implementation "org.slf4j:slf4j-simple:1.7.30"
    implementation "org.apache.kafka:kafka-streams:2.8.1"
    implementation "io.confluent:kafka-streams-avro-serde:6.2.1"
    testImplementation "org.apache.kafka:kafka-streams-test-utils:2.8.1"
    testImplementation "junit:junit:4.13.2"
}

test {
    testLogging {
        outputs.upToDateWhen { false }
        showStandardStreams = true
        exceptionFormat = "full"
    }
}

jar {
  manifest {
    attributes(
      "Class-Path": configurations.compileClasspath.collect { it.getName() }.join(" "),
      "Main-Class": "io.confluent.developer.AggregatingCount"
    )
  }
}


shadowJar {
    archiveBaseName = "kstreams-aggregating-count-standalone"
    archiveClassifier = ''
}

And be sure to run the following command to obtain the Gradle wrapper:

gradle wrapper

Then create a development configuration file at configuration/dev.properties:

input.topic.name=movie-ticket-sales
input.topic.partitions=6
input.topic.replication.factor=3

output.topic.name=movie-tickets-sold
output.topic.partitions=6
output.topic.replication.factor=3

application.id=aggregating-count-app
replication.factor=3

6
Update the properties file with Confluent Cloud information

Using the command below, append the contents of configuration/ccloud.properties (with your Confluent Cloud configuration) to configuration/dev.properties (with the application properties).

cat configuration/ccloud.properties >> configuration/dev.properties

7
Create a schema for the events

Create a directory for the schemas that represent the events in the stream:

mkdir -p src/main/avro

Then create the following Avro schema file at src/main/avro/ticket-sale.avsc for the ticket sale events:

{
  "namespace": "io.confluent.developer.avro",
  "type": "record",
  "name": "TicketSale",
  "fields": [
    {"name": "title", "type": "string"},
    {"name": "sale_ts", "type": "string"},
    {"name": "ticket_total_value", "type": "int"}
  ]
}

Because this Avro schema is used in the Java code, it needs to compile it. Run the following:

./gradlew build

8
Create the Kafka Streams topology

Create a directory for the Java files in this project:

mkdir -p src/main/java/io/confluent/developer

Then create the following file at src/main/java/io/confluent/developer/AggregatingCount.java. Let’s take a close look at the buildTopology() method, which uses the Kafka Streams DSL.

The first thing the method does is create an instance of StreamsBuilder, which is the helper object that lets us build our topology. With our builder in hand, we can apply the following methods:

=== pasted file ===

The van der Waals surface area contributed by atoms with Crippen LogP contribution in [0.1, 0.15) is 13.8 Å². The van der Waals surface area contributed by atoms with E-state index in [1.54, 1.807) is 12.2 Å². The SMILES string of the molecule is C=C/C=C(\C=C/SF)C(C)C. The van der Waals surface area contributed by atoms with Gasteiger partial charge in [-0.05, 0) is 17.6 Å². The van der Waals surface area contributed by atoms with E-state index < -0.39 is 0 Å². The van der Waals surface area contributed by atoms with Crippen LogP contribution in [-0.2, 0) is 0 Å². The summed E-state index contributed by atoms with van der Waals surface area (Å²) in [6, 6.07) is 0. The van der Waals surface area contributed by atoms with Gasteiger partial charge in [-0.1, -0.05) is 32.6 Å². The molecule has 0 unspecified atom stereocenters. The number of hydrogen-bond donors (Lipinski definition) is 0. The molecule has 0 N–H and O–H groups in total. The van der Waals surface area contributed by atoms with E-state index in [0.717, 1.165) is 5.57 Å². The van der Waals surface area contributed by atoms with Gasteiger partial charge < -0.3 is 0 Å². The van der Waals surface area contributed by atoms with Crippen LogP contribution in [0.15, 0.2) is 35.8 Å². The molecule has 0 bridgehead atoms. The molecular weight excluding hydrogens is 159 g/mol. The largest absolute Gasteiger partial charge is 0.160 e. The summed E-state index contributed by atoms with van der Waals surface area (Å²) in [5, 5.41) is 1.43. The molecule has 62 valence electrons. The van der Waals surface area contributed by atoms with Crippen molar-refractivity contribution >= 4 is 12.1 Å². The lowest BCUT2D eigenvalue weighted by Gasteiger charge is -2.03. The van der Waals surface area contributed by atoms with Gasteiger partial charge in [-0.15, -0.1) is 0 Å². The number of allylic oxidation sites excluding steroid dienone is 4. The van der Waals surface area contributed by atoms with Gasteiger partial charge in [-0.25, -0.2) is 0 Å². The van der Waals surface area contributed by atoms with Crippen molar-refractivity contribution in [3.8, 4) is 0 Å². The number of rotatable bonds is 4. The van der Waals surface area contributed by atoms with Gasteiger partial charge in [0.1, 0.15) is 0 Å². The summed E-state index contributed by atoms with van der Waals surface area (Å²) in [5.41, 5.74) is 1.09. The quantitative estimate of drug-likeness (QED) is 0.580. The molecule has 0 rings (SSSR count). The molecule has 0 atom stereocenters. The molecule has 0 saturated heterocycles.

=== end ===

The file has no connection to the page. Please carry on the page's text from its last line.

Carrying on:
1. Call the stream() method to create a KStream<String, TicketSale> object.

  2. Since we can’t make any assumptions about the key of this stream, we have to repartition it explicitly. We use the map() method for that, creating a new KeyValue instance for each record, using the movie title as the new key.

  3. Group the events by that new key by calling the groupByKey() method. This returns a KGroupedStream object.

  4. Use the count() method to apply the count aggregation.

  5. Use the toStream() method to produce the count results to the specified output topic.

package io.confluent.developer;

import org.apache.kafka.clients.admin.AdminClient;
import org.apache.kafka.clients.admin.NewTopic;
import org.apache.kafka.common.serialization.Serdes;
import org.apache.kafka.streams.KafkaStreams;
import org.apache.kafka.streams.KeyValue;
import org.apache.kafka.streams.StreamsBuilder;
import org.apache.kafka.streams.StreamsConfig;
import org.apache.kafka.streams.Topology;
import org.apache.kafka.streams.kstream.Consumed;
import org.apache.kafka.streams.kstream.Grouped;
import org.apache.kafka.streams.kstream.Produced;

import java.io.FileInputStream;
import java.io.InputStream;
import java.io.IOException;
import java.time.Duration;
import java.util.ArrayList;
import java.util.HashMap;
import java.util.List;
import java.util.Map;
import java.util.Properties;
import java.util.concurrent.CountDownLatch;

import io.confluent.developer.avro.TicketSale;
import io.confluent.common.utils.TestUtils;
import io.confluent.kafka.streams.serdes.avro.SpecificAvroSerde;